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Palladium Archive: California's Vestal Flame
The consequences of fire suppression in California have challenged our relationship to the land. But the Golden State’s landscapes have always been intertwined with human vision—not separate from it.
A little over a year ago, Galen Peterson published an article on the complex relationship between California’s natural wildfires and human conservation efforts. While the state now practices controlled burns to mitigate wildfires of the future, a hundred years of the practice’s absence has led to a difficult situation:
Tree-thinning, for example, is often misrepresented by conservation activists as clear-cutting done for the profit of timber companies rather than a preventative measure. Ironically enough, Forest Service doctrine in the early twentieth century criticized fire prevention methods like controlled burns for reducing timber yields—its conservationist policy led to a tripling of forest density in an attempt to grow the standing reserve of timber. As this unbalanced equilibrium increases the severity of ensuing wildfire, it only brings home the point that active conservation entails an intensive, laborious cultivation of remote areas we’d usually consider “wilderness.” A forest can be “conserved,” but a quick look at the density of the understory, whether it is clean or overwhelmed with dead branches and poison oak, tells a story of management or an absence of management.
The distinction between what is natural and what is not is often a false one. Human settlements are reflections of man’s relationship with the land, and it is telling that our cities are so cleanly demarcated from their natural surroundings. Changing this will mean coming to understand the landscape as a reflection of man himself.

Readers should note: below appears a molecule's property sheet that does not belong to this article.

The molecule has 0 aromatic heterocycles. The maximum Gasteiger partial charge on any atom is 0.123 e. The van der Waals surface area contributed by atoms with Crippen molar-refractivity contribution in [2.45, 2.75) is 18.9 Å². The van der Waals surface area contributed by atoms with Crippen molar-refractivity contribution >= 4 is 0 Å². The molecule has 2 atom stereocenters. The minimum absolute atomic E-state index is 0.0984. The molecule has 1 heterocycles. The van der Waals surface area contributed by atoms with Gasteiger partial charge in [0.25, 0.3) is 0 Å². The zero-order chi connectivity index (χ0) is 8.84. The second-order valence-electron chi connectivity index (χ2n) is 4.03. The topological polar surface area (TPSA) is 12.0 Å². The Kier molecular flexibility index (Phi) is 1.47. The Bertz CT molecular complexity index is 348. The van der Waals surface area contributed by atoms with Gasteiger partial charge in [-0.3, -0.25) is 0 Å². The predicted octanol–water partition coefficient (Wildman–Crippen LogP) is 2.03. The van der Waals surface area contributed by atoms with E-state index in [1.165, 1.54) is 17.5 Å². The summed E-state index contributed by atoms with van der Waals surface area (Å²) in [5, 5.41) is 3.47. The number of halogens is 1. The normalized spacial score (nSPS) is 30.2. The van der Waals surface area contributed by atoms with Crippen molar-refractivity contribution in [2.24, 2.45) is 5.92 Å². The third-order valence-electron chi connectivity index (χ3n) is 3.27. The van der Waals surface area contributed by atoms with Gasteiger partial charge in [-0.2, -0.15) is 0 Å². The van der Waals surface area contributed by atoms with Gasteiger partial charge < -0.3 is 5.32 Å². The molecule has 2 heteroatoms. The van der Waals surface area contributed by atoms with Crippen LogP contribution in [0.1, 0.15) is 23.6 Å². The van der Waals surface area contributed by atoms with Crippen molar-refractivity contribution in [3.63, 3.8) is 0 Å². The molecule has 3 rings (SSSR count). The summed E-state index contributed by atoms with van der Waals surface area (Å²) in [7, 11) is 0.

Here’s what’s been on the front page lately:
Industrial Civilization Needs a Biological Future by Adam Van Buskirk. The core “WEIRD” populations of industrial society are getting consumed by it. They need to biologically assert themselves for technological civilization to survive.
ESG Is the Opium of the Investors by Nicolas Villarreal. ESG has created a luxury good out of symbolic pro-social investing. In practice, it mainly replicates consensus ideology. Those who want to go beyond it must act directly on the world.
Britain Is Dead by Samuel McIlhagga. Despite its early industrial dominance, Britain’s elites never managed to adapt to the new landscape of power. After more than a century of structural breakdown, its very future as a unified state is in doubt.
Entrepreneurial Statecraft Gets the Goods by Wolf Tivy. You don’t reshape society by starting a cultural movement. Instead, you need to implement direct action materialism.
Who Is the Art World For? By David Gelland. Art today often aims to shock rather than inspire. How did that change happen?
That’s all for now.